Michael Cunningham's fifth novel, Specimen Days, narrates three interrelated stories, set in New York City in the historical past, near-present, and imagined future, focused on three different characters — a physically deformed boy, a bereaved woman, and a man who fate influences their actions.
... reads like a clunky and precious literary exercise — a creative writing class assignment that intermittently reveals glimpses of the author's storytelling talents, but too often obscures those gifts with self-important and ham-handed narrative pyrotechnics ...three novellas that make up Specimen Days each play with a different literary genre — the ghost story, the detective story, the sci-fi thriller — and each takes place (at least in part) in New York City ... sympathetic characters who are both brought together and estranged from one another by their sense of being outsiders ...completely buried beneath a heavy lacquer of self-conscious writerly effects. Chief among these superfluous devices is the author's clumsy invocation of Walt Whitman in all three stories ...in the end [the novellas] amount to nothing but gratuitous and pretentious blather.
It would be possible to read Specimen Days as a novel orchestrated by moments such as these, with Whitman as the unconscious maestro of Cunningham’s earlier books. With its three movements, it repeats the structure of The Hours... We stay more or less in the same place, but we travel much further back and forwards in time, from the industrial revolution, to post-9/11, to a moment pitched 150 years into the future when New York is peopled by interstellar visitors and by clones ...Cunningham has made his novel a barometer or touchstone of this ambiguity in the poet’s work ... Cunningham’s clone narrative is as fast-paced as Ishiguro’s is deliberate and slow. His simulos know exactly who and what they are, and they are running away from their fate. This makes Specimen Days the far more optimistic book ...is Cunningham’s most ambitious novel and, for me, his finest.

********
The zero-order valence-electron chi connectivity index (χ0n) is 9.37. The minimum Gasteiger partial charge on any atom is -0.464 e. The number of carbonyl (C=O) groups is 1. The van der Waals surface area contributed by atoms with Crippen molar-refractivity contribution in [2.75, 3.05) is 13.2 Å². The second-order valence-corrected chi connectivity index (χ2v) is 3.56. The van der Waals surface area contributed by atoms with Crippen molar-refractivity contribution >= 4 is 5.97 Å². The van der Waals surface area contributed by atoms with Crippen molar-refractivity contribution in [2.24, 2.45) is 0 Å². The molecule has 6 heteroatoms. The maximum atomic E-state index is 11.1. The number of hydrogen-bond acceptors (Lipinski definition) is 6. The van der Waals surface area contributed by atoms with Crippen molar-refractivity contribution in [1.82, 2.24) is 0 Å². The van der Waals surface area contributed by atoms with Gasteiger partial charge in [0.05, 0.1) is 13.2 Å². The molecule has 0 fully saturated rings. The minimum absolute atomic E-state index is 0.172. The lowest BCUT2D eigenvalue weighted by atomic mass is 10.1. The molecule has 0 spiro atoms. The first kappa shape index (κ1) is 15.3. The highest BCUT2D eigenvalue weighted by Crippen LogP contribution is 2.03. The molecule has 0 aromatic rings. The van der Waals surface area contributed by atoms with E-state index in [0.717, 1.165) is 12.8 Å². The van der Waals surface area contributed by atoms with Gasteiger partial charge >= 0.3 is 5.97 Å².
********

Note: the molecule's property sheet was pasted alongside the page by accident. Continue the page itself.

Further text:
...the presiding spirit of Specimen Days — Cunningham's first novel since The Hours, seven years ago, which was much honored and widely read — is that of our original and greatest native yawper, Walt Whitman ... Whitman isn't a major character in Specimen Days, as Woolf was in the earlier novel, but Cunningham clearly means him to be present in every word, every line of the book, in the sense the poet intended when he wrote...Walt Whitman isn't there in Specimen Days, not in the organic, dirt-and-grass way he believed in. Cunningham, try as he might, can't keep his attention on what's beneath his feet for long enough; he's a stargazer by nature ...a very bad book and a very brave one ...Cunningham gamely tries his hand at lowly genres, he can't hide his fundamental lack of sympathy (or familiarity) with them.